Foreign Minister Rohitha Bogollagama has said there has been a significant improvement in the human rights situation in Sri Lanka over the past few months and that the Government was vigorously pursuing action against alleged human rights abusers with a view to bringing the perpetrators to justice. The Minister also added that the All Party Representative Conference (APRC), which is tasked with finding a Southern consensus to solve the conflict in Sri Lanka is expected to complete the process shortly.

The Minister made these observations in reviewing developments in Sri Lanka at a meeting with US Under Secretary of State for Political Affairs Nicholas Burns, held at the State Department in Washington D.C. on Thursday (04 October 2007).

They also discussed the issues raised in the amendment proposed by Senator Leahy to the Department of State Appropriation Bill for FY 2008, to introduce restrictions on defense co-operation with Sri Lanka on account of alleged human rights issues.

Referring to matters raised in the amendment-

- with regard to the issue of alleged impunity enjoyed by errant personnel of the armed forces and police, the Minister provided information on indictments served, as well as convictions, against such personnel during the past few years.

- on the issue of unimpeded access to "Tamil areas", for NGOs and journalists, the Minister said that no less than 21 non-governmental agencies approved by the United Nations are currently providing services to the affected populations in the North and the East. Similarly, he said journalists have access to the conflict areas and that recently a group of journalists including the BBC, Reuters, Reuters TV, AP, APTV, Al Jazzera and Daily Telegraph, visited the Vanni.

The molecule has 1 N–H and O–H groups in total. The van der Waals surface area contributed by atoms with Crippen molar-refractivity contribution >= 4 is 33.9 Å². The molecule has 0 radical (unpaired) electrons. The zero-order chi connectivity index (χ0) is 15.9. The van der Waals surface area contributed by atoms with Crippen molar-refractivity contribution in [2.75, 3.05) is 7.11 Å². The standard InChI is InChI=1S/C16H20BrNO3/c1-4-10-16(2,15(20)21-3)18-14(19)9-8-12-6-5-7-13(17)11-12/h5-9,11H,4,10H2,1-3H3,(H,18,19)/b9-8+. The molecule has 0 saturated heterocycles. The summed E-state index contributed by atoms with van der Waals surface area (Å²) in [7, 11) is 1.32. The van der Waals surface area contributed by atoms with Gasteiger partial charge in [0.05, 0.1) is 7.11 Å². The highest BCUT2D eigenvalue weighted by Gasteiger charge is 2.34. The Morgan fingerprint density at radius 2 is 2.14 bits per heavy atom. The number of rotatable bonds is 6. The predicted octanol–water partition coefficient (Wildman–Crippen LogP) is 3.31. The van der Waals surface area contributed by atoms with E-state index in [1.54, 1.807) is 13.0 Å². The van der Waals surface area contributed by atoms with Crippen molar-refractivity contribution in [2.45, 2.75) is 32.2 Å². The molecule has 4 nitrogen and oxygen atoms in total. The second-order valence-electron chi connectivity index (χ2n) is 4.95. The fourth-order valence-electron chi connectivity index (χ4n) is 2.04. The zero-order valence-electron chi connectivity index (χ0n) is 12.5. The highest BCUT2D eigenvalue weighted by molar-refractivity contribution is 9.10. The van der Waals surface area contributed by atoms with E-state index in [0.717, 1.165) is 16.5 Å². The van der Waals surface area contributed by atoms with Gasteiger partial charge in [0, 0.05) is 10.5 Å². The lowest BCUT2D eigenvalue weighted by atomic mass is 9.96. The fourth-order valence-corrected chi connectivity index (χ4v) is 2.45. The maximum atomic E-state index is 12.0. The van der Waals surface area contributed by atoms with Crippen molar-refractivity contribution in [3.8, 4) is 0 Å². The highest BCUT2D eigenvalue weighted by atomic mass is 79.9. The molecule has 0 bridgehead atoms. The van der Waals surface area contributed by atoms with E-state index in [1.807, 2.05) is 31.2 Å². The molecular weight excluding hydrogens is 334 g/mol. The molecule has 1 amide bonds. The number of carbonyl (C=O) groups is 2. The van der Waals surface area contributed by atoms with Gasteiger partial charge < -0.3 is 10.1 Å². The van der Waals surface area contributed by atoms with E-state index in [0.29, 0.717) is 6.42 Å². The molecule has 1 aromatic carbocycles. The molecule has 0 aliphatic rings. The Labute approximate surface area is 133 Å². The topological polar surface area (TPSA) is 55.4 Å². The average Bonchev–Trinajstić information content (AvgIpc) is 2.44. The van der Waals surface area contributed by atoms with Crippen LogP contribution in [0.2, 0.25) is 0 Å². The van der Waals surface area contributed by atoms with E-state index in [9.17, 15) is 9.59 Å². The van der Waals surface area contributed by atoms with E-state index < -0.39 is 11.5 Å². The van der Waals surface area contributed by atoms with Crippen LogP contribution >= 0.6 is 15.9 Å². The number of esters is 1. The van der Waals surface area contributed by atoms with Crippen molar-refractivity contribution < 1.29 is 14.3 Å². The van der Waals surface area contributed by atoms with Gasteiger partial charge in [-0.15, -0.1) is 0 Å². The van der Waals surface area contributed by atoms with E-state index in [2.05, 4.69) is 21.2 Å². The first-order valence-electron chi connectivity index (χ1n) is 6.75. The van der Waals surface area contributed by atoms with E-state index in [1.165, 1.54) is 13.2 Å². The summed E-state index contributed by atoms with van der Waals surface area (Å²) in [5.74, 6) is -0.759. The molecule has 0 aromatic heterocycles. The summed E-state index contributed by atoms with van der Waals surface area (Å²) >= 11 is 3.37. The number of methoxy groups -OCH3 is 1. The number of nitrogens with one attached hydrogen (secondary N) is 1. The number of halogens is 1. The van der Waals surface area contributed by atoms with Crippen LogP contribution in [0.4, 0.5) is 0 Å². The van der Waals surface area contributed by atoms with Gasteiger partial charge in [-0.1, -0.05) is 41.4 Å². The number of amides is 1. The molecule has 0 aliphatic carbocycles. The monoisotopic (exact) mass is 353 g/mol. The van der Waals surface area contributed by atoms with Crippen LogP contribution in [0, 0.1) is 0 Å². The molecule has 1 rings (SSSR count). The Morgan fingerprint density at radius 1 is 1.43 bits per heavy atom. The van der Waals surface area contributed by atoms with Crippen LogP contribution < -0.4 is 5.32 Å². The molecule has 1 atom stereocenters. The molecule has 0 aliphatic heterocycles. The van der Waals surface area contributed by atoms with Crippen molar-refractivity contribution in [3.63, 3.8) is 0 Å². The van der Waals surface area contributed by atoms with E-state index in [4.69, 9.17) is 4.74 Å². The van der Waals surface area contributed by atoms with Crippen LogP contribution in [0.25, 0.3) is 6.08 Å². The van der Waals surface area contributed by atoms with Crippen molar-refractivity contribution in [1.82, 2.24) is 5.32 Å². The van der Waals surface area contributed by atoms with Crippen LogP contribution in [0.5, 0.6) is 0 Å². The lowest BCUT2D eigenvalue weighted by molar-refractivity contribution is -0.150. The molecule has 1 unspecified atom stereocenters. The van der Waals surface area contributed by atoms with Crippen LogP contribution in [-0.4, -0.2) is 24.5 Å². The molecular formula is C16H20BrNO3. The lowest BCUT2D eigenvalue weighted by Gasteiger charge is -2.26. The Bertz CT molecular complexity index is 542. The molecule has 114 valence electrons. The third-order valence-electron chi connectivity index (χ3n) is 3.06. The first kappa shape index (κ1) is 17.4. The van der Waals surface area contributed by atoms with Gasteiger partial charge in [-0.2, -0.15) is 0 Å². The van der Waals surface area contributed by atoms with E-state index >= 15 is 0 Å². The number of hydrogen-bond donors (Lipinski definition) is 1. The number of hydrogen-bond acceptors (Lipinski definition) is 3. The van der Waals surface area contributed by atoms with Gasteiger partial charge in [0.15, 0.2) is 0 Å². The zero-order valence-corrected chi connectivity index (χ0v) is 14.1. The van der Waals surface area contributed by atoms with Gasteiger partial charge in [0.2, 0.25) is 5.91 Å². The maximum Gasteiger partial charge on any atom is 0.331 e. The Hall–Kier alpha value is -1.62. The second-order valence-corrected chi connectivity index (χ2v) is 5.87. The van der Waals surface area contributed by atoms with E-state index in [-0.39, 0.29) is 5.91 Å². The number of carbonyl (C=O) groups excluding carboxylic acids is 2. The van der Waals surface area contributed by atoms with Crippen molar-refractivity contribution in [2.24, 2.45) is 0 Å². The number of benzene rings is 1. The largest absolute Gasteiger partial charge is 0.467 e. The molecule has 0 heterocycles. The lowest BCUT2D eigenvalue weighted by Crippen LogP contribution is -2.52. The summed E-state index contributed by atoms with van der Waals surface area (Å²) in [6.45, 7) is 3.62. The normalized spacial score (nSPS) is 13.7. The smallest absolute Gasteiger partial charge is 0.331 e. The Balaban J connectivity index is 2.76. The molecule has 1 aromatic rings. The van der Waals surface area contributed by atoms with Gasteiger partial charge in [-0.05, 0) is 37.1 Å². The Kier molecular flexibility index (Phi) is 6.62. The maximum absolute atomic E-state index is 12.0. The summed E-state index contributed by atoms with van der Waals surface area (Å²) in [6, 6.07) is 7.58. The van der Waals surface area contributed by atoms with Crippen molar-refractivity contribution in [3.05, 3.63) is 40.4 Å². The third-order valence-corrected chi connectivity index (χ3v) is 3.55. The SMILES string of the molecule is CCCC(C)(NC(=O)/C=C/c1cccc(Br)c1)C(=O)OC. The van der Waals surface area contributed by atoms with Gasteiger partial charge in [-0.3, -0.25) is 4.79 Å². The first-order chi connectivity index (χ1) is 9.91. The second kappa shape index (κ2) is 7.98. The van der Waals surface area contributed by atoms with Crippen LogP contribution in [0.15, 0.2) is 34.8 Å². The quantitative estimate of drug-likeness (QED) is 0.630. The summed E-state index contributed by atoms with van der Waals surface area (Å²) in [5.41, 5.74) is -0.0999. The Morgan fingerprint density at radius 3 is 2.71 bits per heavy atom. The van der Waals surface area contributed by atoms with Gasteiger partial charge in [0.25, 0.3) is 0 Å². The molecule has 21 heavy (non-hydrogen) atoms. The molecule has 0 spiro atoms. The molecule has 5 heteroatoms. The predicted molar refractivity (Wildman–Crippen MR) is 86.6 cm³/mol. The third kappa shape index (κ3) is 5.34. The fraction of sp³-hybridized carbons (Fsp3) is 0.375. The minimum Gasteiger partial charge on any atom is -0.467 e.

- referring to the issue of establishment of a field presence of the Office of the UN Higher Commissioner for Human Rights in Sri Lanka (OHCHR), the Minister pointed out that many UN agencies and international humanitarian organizations already have a presence in Sri Lanka. He also highlighted the fact that the Office of UN High Commissioner for Human Rights (OHCHR) already has a representative in Sri Lanka, whose work is assisted by another officer of that organization. Pointing out that High Commissioner Ms. Louise Arbor is due to visit Colombo next week, the Minister said that visit would provide an opportunity for Sri Lanka to express its views on this issue.

The two sides also discussed recent activities of the LTTE and Minister Bogollagama briefed the U.S. Under-Secretary on the action taken by the Sri Lanka Government to destroy three LTTE ships functioning as floating arms depots from which the LTTE replenished its stocks.

Minister Bogollagama said while the Government of Sri Lanka was committed to find a political settlement and was not seeking a military solution to the conflict, it will continue to engage the LTTE in instances where the terrorist organization posed a threat to the territorial integrity and security of Sri Lanka and its people. In the same context, the Minister briefed Ambassador Burns on the earlier engagements of the security forces in the Eastern Province, which enabled the Government to rid the area of LTTE presence. He said that the restoration of normalcy in this region would serve as a model in post conflict development.

Associated with Minister Bogollagama at this meeting were Sri Lanka’s Ambassador in the U.S., Bernard Goonetilleke, The Foreign Ministry’s Additional Secretary/UN & SAARC Sarala Fernando and Director General/ Public Communications, Ravinatha Aryasinha.

During his stay in Washington D.C., Minister Bogollagama also had meetings with Actg. Attorney-General Peter D. Keisler and senior officials of the Justice Department; Deputy National Security Advisor Ambassador James F. Jeffrey; Under-Secretary of the Department of Defence Eric Edelman; Under-Secretary for Terrorism and Financial Intelligence Stuart Levey of the Department of the Treasury.

Embassy of Sri Lanka
Washington DC

05 October 2007

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